This article was published on December 7, 2016

Google’s upcoming drone delivery service derailed by an unlikely foe: trees

Google’s upcoming drone delivery service derailed by an unlikely foe: trees
Bryan Clark
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Bryan Clark

Former Managing Editor, TNW

Bryan is a freelance journalist. Bryan is a freelance journalist.

Alphabet, Google’s parent company, has an ambitious plan for a marketplace where customers could order anything from coffee to toilet paper and have it within minutes. The drone-delivery service was slated for a 2017 launch after getting the go-ahead from the FAA to begin testing the unmanned aerial vehicles in the United States.

Back in September, Alphabet delivered its first burrito, from Chipotle, to a student at Virginia Tech. Since, Alphabet began performing tests with Starbucks and a handful of others — like Whole Foods Market and Domino’s Pizza — as part of its ‘Wing Marketplace.’ Starbucks pulled out of negotiations shortly after, citing disagreements over access to customer data, according to Bloomberg.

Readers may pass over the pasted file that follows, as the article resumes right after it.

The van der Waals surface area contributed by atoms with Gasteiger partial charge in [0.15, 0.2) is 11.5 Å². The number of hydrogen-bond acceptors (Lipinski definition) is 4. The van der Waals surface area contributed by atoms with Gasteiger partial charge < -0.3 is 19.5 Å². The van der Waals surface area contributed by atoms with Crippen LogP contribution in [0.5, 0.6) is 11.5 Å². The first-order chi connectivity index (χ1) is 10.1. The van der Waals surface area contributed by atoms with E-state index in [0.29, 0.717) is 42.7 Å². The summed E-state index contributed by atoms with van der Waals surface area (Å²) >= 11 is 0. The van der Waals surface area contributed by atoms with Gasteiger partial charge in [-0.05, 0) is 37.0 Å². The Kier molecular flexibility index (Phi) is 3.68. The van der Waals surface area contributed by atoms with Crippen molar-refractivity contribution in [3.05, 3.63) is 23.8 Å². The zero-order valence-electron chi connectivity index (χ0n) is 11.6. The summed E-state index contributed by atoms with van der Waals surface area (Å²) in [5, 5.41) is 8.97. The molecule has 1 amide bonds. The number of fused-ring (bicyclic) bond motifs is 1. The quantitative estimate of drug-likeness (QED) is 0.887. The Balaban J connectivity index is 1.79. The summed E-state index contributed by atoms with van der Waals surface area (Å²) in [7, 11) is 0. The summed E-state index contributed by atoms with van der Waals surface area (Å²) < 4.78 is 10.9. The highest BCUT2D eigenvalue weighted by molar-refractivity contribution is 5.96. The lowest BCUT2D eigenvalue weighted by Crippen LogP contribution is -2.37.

A new report from The Wall Street Journal shows the moonshot from Alphabet’s ‘X’ division, could experience more turbulence in the coming months. According to an unnamed former X employee, the hold-up for a wider launch appears to be the technology itself. The former employee said the goal was to complete 1,000 flights without incident, but the company could never make it past 300.

Among the problems faced by the autonomous flyer, dubbed ‘hummingbird,’ were repeated power failures, multiple crashes, wandering off, or trying to land in trees.

X though, is Alphabet’s moonshot division, so problems are part of the status quo. As the former employee put it, though, Alphabet is “a software company — not an airplane company.”

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